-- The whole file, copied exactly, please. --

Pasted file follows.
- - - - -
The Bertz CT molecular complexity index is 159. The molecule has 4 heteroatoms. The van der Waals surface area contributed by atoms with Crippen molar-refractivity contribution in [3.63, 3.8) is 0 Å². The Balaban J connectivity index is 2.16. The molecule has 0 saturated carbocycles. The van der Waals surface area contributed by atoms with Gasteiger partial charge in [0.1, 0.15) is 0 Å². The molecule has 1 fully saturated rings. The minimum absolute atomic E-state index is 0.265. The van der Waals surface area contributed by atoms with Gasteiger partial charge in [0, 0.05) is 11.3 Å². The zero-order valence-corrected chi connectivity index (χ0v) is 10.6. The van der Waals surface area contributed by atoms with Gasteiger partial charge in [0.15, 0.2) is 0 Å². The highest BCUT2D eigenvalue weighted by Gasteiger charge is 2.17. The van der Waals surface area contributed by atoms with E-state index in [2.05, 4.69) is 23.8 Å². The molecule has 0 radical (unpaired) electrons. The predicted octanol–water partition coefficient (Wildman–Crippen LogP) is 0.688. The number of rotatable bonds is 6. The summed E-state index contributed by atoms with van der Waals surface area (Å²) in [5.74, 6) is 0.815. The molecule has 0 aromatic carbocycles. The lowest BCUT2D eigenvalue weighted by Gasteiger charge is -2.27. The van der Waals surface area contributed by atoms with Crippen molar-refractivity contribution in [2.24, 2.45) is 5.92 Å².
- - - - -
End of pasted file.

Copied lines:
The Bertz CT molecular complexity index is 159. The molecule has 4 heteroatoms. The van der Waals surface area contributed by atoms with Crippen molar-refractivity contribution in [3.63, 3.8) is 0 Å². The Balaban J connectivity index is 2.16. The molecule has 0 saturated carbocycles. The van der Waals surface area contributed by atoms with Gasteiger partial charge in [0.1, 0.15) is 0 Å². The molecule has 1 fully saturated rings. The minimum absolute atomic E-state index is 0.265. The van der Waals surface area contributed by atoms with Gasteiger partial charge in [0, 0.05) is 11.3 Å². The zero-order valence-corrected chi connectivity index (χ0v) is 10.6. The van der Waals surface area contributed by atoms with Gasteiger partial charge in [0.15, 0.2) is 0 Å². The highest BCUT2D eigenvalue weighted by Gasteiger charge is 2.17. The van der Waals surface area contributed by atoms with E-state index in [2.05, 4.69) is 23.8 Å². The molecule has 0 radical (unpaired) electrons. The predicted octanol–water partition coefficient (Wildman–Crippen LogP) is 0.688. The number of rotatable bonds is 6. The summed E-state index contributed by atoms with van der Waals surface area (Å²) in [5.74, 6) is 0.815. The molecule has 0 aromatic carbocycles. The lowest BCUT2D eigenvalue weighted by Gasteiger charge is -2.27. The van der Waals surface area contributed by atoms with Crippen molar-refractivity contribution in [2.24, 2.45) is 5.92 Å².